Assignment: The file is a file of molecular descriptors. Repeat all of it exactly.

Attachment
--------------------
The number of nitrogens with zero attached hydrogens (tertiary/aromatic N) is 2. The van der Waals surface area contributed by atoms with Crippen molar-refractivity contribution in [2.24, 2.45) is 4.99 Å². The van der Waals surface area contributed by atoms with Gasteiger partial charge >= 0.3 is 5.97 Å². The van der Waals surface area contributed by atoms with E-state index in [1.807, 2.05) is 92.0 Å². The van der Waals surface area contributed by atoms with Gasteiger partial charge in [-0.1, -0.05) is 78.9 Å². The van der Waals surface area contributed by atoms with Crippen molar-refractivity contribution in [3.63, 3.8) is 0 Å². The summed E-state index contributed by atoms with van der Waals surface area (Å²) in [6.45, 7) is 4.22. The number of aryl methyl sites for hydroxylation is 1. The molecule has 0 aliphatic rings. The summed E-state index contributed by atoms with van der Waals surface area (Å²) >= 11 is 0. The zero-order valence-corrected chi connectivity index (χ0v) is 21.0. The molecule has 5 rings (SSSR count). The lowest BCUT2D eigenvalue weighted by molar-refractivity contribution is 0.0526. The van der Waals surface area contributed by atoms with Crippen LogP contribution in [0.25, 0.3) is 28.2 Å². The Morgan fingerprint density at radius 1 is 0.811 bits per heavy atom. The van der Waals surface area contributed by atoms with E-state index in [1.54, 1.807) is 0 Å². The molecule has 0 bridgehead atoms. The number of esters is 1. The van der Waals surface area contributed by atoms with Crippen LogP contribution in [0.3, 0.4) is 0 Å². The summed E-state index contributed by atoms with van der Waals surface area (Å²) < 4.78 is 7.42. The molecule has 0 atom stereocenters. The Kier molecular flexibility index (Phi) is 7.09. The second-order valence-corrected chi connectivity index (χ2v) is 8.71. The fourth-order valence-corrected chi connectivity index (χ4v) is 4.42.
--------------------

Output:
The number of nitrogens with zero attached hydrogens (tertiary/aromatic N) is 2. The van der Waals surface area contributed by atoms with Crippen molar-refractivity contribution in [2.24, 2.45) is 4.99 Å². The van der Waals surface area contributed by atoms with Gasteiger partial charge >= 0.3 is 5.97 Å². The van der Waals surface area contributed by atoms with E-state index in [1.807, 2.05) is 92.0 Å². The van der Waals surface area contributed by atoms with Gasteiger partial charge in [-0.1, -0.05) is 78.9 Å². The van der Waals surface area contributed by atoms with Crippen molar-refractivity contribution in [3.63, 3.8) is 0 Å². The summed E-state index contributed by atoms with van der Waals surface area (Å²) in [6.45, 7) is 4.22. The number of aryl methyl sites for hydroxylation is 1. The molecule has 0 aliphatic rings. The summed E-state index contributed by atoms with van der Waals surface area (Å²) >= 11 is 0. The zero-order valence-corrected chi connectivity index (χ0v) is 21.0. The molecule has 5 rings (SSSR count). The lowest BCUT2D eigenvalue weighted by molar-refractivity contribution is 0.0526. The van der Waals surface area contributed by atoms with Crippen LogP contribution in [0.25, 0.3) is 28.2 Å². The Morgan fingerprint density at radius 1 is 0.811 bits per heavy atom. The van der Waals surface area contributed by atoms with E-state index in [1.54, 1.807) is 0 Å². The molecule has 0 bridgehead atoms. The number of esters is 1. The van der Waals surface area contributed by atoms with Crippen LogP contribution in [0.3, 0.4) is 0 Å². The summed E-state index contributed by atoms with van der Waals surface area (Å²) < 4.78 is 7.42. The molecule has 0 atom stereocenters. The Kier molecular flexibility index (Phi) is 7.09. The second-order valence-corrected chi connectivity index (χ2v) is 8.71. The fourth-order valence-corrected chi connectivity index (χ4v) is 4.42.